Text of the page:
Burma's military government denies forcing survivors of Cyclone Nargis out of emergency shelters and back to their devastated villages.
An editorial in the state New Light of Myanmar newspaper Saturday blames foreign media for, what it calls, "tarnishing the image of the nation."
The official paper said victims are being allowed to return to their homes voluntarily, but only if they have enough food, water and shelter to survive.
Amnesty International says the military has been evicting some cyclone survivors from their temporary shelters and forcing them back to their homes, even if they were destroyed. It also has reported instances of the military forcing people to work for food aid.
An official with the U.S. Agency for International Development (Ky Luu) said Thursday that if evictions are taking place, people may be forced back into areas where international disaster experts may not be able to work.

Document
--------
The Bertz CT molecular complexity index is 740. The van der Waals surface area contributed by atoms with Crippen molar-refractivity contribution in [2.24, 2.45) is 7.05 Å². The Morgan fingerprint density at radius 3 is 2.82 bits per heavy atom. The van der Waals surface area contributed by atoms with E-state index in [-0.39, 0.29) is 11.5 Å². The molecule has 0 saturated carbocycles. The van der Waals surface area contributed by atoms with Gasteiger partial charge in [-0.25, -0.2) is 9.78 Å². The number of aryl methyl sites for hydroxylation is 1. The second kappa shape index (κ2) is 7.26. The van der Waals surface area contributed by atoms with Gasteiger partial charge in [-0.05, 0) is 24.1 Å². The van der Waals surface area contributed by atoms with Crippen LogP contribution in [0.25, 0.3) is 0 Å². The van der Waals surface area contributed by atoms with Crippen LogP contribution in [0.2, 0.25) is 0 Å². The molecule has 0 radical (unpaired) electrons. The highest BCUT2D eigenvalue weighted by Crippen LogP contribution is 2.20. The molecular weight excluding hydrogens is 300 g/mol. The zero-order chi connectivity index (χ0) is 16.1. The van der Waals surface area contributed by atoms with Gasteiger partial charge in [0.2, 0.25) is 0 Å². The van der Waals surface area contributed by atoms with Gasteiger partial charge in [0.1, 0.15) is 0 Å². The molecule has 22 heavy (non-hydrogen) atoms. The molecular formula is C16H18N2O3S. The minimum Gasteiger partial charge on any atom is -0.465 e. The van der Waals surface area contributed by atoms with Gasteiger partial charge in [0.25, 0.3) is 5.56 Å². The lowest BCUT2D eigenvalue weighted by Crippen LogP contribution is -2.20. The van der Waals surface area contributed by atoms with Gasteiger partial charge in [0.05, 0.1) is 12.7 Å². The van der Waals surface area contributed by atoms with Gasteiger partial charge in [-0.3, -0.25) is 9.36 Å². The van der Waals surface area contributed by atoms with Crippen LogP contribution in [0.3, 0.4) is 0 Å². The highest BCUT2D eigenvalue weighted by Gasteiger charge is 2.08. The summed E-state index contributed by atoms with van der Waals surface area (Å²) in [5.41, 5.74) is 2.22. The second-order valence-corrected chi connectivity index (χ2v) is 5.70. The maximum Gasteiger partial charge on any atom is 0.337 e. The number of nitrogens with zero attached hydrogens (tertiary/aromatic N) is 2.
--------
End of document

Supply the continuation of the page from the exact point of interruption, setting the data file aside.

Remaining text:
Burma's ruling military government has blocked many direct relief efforts by foreign organizations and governments to the hard-hit Irrawaddy River delta following the cyclone early last month that killed more than 78,000 people and left 56,000 missing.
Five helicopters working on cyclone relief for the United Nations arrived Saturday in Burma's main city, Rangoon. They joined another U.N. helicopter that arrived last Monday to carry supplies to survivors.
The United States has offered Burma 22 helicopters, and says it can get aid to a majority of hungry and homeless survivors in a matter of days.
U.S. military ships carrying relief supplies and helicopters have moved away from the Burmese coast, but U.S. military officials say they can return to help with relief if asked.
Some information for this report was provided by AP.